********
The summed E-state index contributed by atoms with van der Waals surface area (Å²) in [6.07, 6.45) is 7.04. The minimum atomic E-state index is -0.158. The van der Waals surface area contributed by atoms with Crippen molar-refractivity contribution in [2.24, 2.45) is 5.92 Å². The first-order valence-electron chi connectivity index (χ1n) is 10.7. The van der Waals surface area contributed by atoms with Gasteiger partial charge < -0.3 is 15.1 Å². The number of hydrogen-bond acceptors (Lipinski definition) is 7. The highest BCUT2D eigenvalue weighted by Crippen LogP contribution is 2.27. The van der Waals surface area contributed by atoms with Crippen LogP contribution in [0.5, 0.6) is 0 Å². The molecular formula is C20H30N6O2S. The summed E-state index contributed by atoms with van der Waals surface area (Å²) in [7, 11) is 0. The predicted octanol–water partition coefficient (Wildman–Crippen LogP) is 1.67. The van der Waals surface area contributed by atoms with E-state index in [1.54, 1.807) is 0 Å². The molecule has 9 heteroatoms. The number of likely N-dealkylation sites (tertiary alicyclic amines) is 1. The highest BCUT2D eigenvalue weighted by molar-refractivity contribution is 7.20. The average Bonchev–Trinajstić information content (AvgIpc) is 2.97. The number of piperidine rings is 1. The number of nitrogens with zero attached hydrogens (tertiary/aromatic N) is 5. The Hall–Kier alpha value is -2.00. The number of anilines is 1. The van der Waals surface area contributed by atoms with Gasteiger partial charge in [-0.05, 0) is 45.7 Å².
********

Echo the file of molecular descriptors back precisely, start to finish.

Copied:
The summed E-state index contributed by atoms with van der Waals surface area (Å²) in [6.07, 6.45) is 7.04. The minimum atomic E-state index is -0.158. The van der Waals surface area contributed by atoms with Crippen molar-refractivity contribution in [2.24, 2.45) is 5.92 Å². The first-order valence-electron chi connectivity index (χ1n) is 10.7. The van der Waals surface area contributed by atoms with Gasteiger partial charge < -0.3 is 15.1 Å². The number of hydrogen-bond acceptors (Lipinski definition) is 7. The highest BCUT2D eigenvalue weighted by Crippen LogP contribution is 2.27. The van der Waals surface area contributed by atoms with Crippen LogP contribution in [0.5, 0.6) is 0 Å². The molecular formula is C20H30N6O2S. The summed E-state index contributed by atoms with van der Waals surface area (Å²) in [7, 11) is 0. The predicted octanol–water partition coefficient (Wildman–Crippen LogP) is 1.67. The van der Waals surface area contributed by atoms with E-state index in [1.54, 1.807) is 0 Å². The molecule has 9 heteroatoms. The number of likely N-dealkylation sites (tertiary alicyclic amines) is 1. The highest BCUT2D eigenvalue weighted by molar-refractivity contribution is 7.20. The average Bonchev–Trinajstić information content (AvgIpc) is 2.97. The number of piperidine rings is 1. The number of nitrogens with zero attached hydrogens (tertiary/aromatic N) is 5. The Hall–Kier alpha value is -2.00. The number of anilines is 1. The van der Waals surface area contributed by atoms with Gasteiger partial charge in [-0.05, 0) is 45.7 Å².